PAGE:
Monday, August 6, 2012

Frank Rinaldi's retro SUNDOWNING -- an experimental sci-fi, sleep-inducing thriller -- gets a 3-day run at Anthology Film Archives

The first thing that hit TrustMovies, after watching SUNDOWNING -- the unusual "experimental" film from Chicago-based Frank Rinaldi -- was how oddly retro the entire movie seemed. From its fashions to its often tightly-focused frame, from its "story" (a mere wisp of a thing) to its "effects," which take us back to that much-loved photographic process we used to call posterization -- made use of often in the 1960s-70s, which plays interesting tricks with color and color reversals (see below).

This may very well be intentional on the part of Mr. Rinaldi (the filmmaker is shown below) in order to give his film a kind of timeless -- this-could-be-taking-place-anywhere, past, present or future -- quality. And it works works pretty well in that regard. I only wish more things worked well in the movie, which I gather is trying to combine experimental film with a sort of sci-fi thriller.

I don't usually read any press materials given me about the film in question until after I've watched it. This way I can approach it fresh. After viewing Sundowning and feeling somewhat negative about the experience, I did want to learn more, in case I had perhaps completely missed the boat regarding what the filmmaker was up to. According to the press materials sent out by Anthology Film Archives (AFA), Rinaldi's work "navigates the boundaries between character-driven narrative and experimental filmmak-ing"... while "investigating how non-linear techni-ques and devices can be incorporated into storytelling and conversely how storytelling can facilitate experimental agendas. SUNDOWNING is influenced by neo- and hyper-realist films, but also draws from elements of Technicolor imagery, science fiction, and experimental film and video art." Good enough.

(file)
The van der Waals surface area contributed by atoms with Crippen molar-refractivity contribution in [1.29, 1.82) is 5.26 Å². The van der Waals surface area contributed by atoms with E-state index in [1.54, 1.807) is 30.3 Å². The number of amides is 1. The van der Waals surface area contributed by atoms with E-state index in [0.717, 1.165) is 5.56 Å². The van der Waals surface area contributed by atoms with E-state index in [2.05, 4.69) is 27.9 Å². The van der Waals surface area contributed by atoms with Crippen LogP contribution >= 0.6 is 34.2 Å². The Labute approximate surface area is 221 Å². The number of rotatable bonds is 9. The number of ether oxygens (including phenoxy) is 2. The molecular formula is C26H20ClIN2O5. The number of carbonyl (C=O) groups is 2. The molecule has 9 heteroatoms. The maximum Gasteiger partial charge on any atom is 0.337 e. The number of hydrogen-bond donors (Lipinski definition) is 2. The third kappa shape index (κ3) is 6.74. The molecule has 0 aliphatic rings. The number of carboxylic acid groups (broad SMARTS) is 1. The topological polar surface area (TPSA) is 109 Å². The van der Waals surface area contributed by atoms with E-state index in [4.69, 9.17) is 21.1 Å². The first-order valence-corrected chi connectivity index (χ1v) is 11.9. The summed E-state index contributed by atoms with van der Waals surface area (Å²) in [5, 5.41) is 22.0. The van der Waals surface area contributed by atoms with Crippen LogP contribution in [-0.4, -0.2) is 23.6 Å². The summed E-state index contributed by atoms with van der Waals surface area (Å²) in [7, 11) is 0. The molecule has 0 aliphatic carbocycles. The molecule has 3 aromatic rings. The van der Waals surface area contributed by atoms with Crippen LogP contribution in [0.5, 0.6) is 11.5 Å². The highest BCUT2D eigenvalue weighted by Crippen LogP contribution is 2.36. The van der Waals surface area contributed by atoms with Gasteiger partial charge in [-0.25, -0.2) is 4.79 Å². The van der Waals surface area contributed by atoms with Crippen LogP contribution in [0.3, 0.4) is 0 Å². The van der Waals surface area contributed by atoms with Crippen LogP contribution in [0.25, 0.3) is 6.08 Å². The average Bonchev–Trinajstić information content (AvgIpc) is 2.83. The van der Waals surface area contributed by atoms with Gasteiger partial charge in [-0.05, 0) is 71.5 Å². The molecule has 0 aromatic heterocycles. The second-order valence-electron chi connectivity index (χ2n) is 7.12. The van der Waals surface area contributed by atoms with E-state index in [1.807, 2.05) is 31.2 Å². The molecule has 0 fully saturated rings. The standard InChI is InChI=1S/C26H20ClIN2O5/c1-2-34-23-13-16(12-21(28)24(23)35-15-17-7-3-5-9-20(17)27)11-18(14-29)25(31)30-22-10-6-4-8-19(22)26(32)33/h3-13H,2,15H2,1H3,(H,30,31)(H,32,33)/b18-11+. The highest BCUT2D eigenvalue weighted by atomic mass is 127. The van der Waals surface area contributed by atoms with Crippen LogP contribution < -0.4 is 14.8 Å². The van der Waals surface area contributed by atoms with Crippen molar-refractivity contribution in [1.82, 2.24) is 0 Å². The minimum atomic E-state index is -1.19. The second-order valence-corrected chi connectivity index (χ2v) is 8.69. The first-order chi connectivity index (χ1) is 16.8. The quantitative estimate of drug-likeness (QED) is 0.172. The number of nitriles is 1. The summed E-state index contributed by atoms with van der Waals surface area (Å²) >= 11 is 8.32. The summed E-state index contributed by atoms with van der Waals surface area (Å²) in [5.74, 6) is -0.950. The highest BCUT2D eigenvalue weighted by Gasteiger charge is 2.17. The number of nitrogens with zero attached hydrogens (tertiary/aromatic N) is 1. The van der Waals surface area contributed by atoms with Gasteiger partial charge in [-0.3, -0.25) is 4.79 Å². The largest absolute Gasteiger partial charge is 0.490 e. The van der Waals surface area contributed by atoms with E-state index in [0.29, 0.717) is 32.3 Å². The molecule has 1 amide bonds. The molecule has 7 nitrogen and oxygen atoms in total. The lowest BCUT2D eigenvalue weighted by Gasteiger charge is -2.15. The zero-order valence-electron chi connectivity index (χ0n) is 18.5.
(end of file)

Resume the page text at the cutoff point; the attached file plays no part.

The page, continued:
All of the above is understandable and probably commendable. It's the execution that's noticeably lacking. AFA also gives us a rather complete plot analysis, explaining certain things that are not explained within the film. It doesn't matter much, however, because, the plot is so thin and hugely attenuated that within a few minutes, I'm afraid many viewers will be champing at the bit to get on with it.

At the film's beginning, a young Caucasian woman (played by Shannon Fitzpatrick, above), clearly ill, is being looked after by a young Asian woman (Susan Chau, below, right), who is attempting to bring down the former's fever. Who are these people? Clearly the Asian is some sort of caregiver/taker. Later, the formerly sick girl catches sight of herself in the mirror, and... what? Is this surprise? Recall (certainly not total)? Confusion? We don't know.

We do some flower arranging via a TV program, some Yoga moves (above) and then some rock dancing. (Suddenly, with the dancing, there is no sound track. Is this the experimental part comencing, perhaps?) And then we're tucked into bed for the night, followed by an act on the caretaker's part that can only be seen as suspicious, if not hostile. A title card flashes on the screen: END OF DAY 256.

The camera often stays in tight on its subject(s), but there is almost no dialog and no character development here, There's not a hell of a lot of character to begin with: just two women, one active, the other passive, neither of whom exhibits any expression. At around the 40-minute mark, another title card tells us END OF DAY 357. Butterflies, above, are introduced in a big way -- reading about them, seeing them on TV -- and we we think: Ah, metamorphosis! No, not really. At times the sound disappears again, and we begin to wonder: intentional or some kind of glitch?